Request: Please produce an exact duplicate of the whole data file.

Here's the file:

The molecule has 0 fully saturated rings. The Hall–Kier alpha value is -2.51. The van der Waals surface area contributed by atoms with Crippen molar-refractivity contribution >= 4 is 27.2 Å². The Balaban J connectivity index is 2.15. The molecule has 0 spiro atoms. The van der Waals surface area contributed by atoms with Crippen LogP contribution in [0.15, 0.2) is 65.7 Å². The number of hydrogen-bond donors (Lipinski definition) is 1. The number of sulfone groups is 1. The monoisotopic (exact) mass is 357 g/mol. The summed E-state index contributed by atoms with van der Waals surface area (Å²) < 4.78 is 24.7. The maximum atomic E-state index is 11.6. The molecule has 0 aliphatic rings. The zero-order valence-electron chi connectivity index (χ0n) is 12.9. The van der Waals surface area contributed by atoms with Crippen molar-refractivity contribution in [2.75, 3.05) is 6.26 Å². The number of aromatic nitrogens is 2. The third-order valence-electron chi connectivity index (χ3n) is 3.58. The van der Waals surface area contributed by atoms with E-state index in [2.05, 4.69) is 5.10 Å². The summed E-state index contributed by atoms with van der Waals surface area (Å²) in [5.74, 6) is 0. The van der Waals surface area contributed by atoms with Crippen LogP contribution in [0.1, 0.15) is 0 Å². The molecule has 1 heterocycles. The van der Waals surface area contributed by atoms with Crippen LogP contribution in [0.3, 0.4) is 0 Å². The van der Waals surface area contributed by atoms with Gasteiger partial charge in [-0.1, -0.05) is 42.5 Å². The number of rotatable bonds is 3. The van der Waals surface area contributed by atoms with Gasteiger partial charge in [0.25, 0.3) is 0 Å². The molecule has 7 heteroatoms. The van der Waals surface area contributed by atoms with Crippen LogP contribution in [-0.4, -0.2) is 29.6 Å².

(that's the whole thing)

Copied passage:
The molecule has 0 fully saturated rings. The Hall–Kier alpha value is -2.51. The van der Waals surface area contributed by atoms with Crippen molar-refractivity contribution >= 4 is 27.2 Å². The Balaban J connectivity index is 2.15. The molecule has 0 spiro atoms. The van der Waals surface area contributed by atoms with Crippen LogP contribution in [0.15, 0.2) is 65.7 Å². The number of hydrogen-bond donors (Lipinski definition) is 1. The number of sulfone groups is 1. The monoisotopic (exact) mass is 357 g/mol. The summed E-state index contributed by atoms with van der Waals surface area (Å²) < 4.78 is 24.7. The maximum atomic E-state index is 11.6. The molecule has 0 aliphatic rings. The zero-order valence-electron chi connectivity index (χ0n) is 12.9. The van der Waals surface area contributed by atoms with Crippen molar-refractivity contribution in [2.75, 3.05) is 6.26 Å². The number of aromatic nitrogens is 2. The third-order valence-electron chi connectivity index (χ3n) is 3.58. The van der Waals surface area contributed by atoms with E-state index in [2.05, 4.69) is 5.10 Å². The summed E-state index contributed by atoms with van der Waals surface area (Å²) in [5.74, 6) is 0. The van der Waals surface area contributed by atoms with Crippen LogP contribution in [0.1, 0.15) is 0 Å². The molecule has 1 heterocycles. The van der Waals surface area contributed by atoms with Crippen LogP contribution in [0.3, 0.4) is 0 Å². The van der Waals surface area contributed by atoms with Gasteiger partial charge in [-0.1, -0.05) is 42.5 Å². The number of rotatable bonds is 3. The van der Waals surface area contributed by atoms with Gasteiger partial charge in [0.25, 0.3) is 0 Å². The molecule has 7 heteroatoms. The van der Waals surface area contributed by atoms with Crippen LogP contribution in [-0.4, -0.2) is 29.6 Å².